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Don’t ease monetary policy; cut rates instead

Summary:
David Beckworth directed me to a new piece by Jeffrey Frankel: A Trade War is No Reason to Ease Monetary Policy A trade war is a negative supply shock, and central banks cannot counteract the negative effects of current policies on real incomes in the United States, the United Kingdom, and many other countries. Only voters can do that He’s right.  A supply shock does not provide a reason to ease monetary policy, as it’s an adverse supply shock.  The Fed should not boost AD to offset a supply shock.  Rather, it should prevent AD growth from changing by keeping interest rates at the Wicksellian equilibrium rate.  Because a trade war will generally reduce the equilibrium interest rate, the Fed should cut rates to avoid changing monetary policy. PS.  Some (most?) economists

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David Beckworth directed me to a new piece by Jeffrey Frankel:

A Trade War is No Reason to Ease Monetary Policy

A trade war is a negative supply shock, and central banks cannot counteract the negative effects of current policies on real incomes in the United States, the United Kingdom, and many other countries. Only voters can do that

He’s right.  A supply shock does not provide a reason to ease monetary policy, as it’s an adverse supply shock.  The Fed should not boost AD to offset a supply shock.  Rather, it should prevent AD growth from changing by keeping interest rates at the Wicksellian equilibrium rate.  Because a trade war will generally reduce the equilibrium interest rate, the Fed should cut rates to avoid changing monetary policy.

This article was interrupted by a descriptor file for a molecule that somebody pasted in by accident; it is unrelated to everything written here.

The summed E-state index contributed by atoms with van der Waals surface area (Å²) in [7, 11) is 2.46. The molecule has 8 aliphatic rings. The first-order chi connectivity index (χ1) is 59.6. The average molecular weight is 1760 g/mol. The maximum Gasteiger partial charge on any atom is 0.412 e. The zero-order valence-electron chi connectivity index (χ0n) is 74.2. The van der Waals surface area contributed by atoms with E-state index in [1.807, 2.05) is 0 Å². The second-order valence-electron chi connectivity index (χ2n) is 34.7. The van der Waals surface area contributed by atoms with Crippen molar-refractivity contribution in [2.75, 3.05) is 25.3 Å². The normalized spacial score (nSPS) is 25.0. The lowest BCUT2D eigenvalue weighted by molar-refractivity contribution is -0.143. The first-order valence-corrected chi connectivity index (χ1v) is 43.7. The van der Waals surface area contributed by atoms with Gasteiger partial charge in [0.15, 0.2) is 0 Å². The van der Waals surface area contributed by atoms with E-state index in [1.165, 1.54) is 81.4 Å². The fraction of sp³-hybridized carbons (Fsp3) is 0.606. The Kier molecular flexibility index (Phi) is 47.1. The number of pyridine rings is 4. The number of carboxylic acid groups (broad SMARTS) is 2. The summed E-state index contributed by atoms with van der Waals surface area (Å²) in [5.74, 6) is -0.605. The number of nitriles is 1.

PS.  Some (most?) economists believe that cutting interest rates is equivalent to easing monetary policy.  I find that horrifying.

PPS.  I was not able to read the entire Frankel piece, as it’s limited to subscribers.  But the opening bit is 100% correct.


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Scott Sumner
Scott B. Sumner is Research Fellow at the Independent Institute, the Director of the Program on Monetary Policy at the Mercatus Center at George Mason University and an economist who teaches at Bentley University in Waltham, Massachusetts. His economics blog, The Money Illusion, popularized the idea of nominal GDP targeting, which says that the Fed should target nominal GDP—i.e., real GDP growth plus the rate of inflation—to better "induce the correct level of business investment".

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